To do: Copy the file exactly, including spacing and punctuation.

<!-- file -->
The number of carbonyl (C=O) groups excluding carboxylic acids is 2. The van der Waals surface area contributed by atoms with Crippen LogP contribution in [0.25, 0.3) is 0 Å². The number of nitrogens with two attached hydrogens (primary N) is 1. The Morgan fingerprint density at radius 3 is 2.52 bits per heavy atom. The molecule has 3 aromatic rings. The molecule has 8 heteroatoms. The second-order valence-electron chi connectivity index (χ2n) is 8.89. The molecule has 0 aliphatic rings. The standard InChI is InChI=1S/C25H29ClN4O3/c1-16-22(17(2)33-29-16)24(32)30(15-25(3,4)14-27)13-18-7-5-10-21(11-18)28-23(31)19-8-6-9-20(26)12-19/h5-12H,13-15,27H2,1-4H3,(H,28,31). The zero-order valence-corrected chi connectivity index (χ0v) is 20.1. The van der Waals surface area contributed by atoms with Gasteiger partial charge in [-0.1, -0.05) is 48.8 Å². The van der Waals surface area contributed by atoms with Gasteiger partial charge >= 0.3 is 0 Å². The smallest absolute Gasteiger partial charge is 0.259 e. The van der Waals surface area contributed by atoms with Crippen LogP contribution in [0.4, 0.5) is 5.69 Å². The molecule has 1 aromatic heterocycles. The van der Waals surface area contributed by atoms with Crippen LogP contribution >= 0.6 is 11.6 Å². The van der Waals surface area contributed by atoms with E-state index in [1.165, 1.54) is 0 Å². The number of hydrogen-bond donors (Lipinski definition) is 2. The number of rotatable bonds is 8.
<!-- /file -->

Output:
The number of carbonyl (C=O) groups excluding carboxylic acids is 2. The van der Waals surface area contributed by atoms with Crippen LogP contribution in [0.25, 0.3) is 0 Å². The number of nitrogens with two attached hydrogens (primary N) is 1. The Morgan fingerprint density at radius 3 is 2.52 bits per heavy atom. The molecule has 3 aromatic rings. The molecule has 8 heteroatoms. The second-order valence-electron chi connectivity index (χ2n) is 8.89. The molecule has 0 aliphatic rings. The standard InChI is InChI=1S/C25H29ClN4O3/c1-16-22(17(2)33-29-16)24(32)30(15-25(3,4)14-27)13-18-7-5-10-21(11-18)28-23(31)19-8-6-9-20(26)12-19/h5-12H,13-15,27H2,1-4H3,(H,28,31). The zero-order valence-corrected chi connectivity index (χ0v) is 20.1. The van der Waals surface area contributed by atoms with Gasteiger partial charge in [-0.1, -0.05) is 48.8 Å². The van der Waals surface area contributed by atoms with Gasteiger partial charge >= 0.3 is 0 Å². The smallest absolute Gasteiger partial charge is 0.259 e. The van der Waals surface area contributed by atoms with Crippen LogP contribution in [0.4, 0.5) is 5.69 Å². The molecule has 1 aromatic heterocycles. The van der Waals surface area contributed by atoms with Crippen LogP contribution >= 0.6 is 11.6 Å². The van der Waals surface area contributed by atoms with E-state index in [1.165, 1.54) is 0 Å². The number of hydrogen-bond donors (Lipinski definition) is 2. The number of rotatable bonds is 8.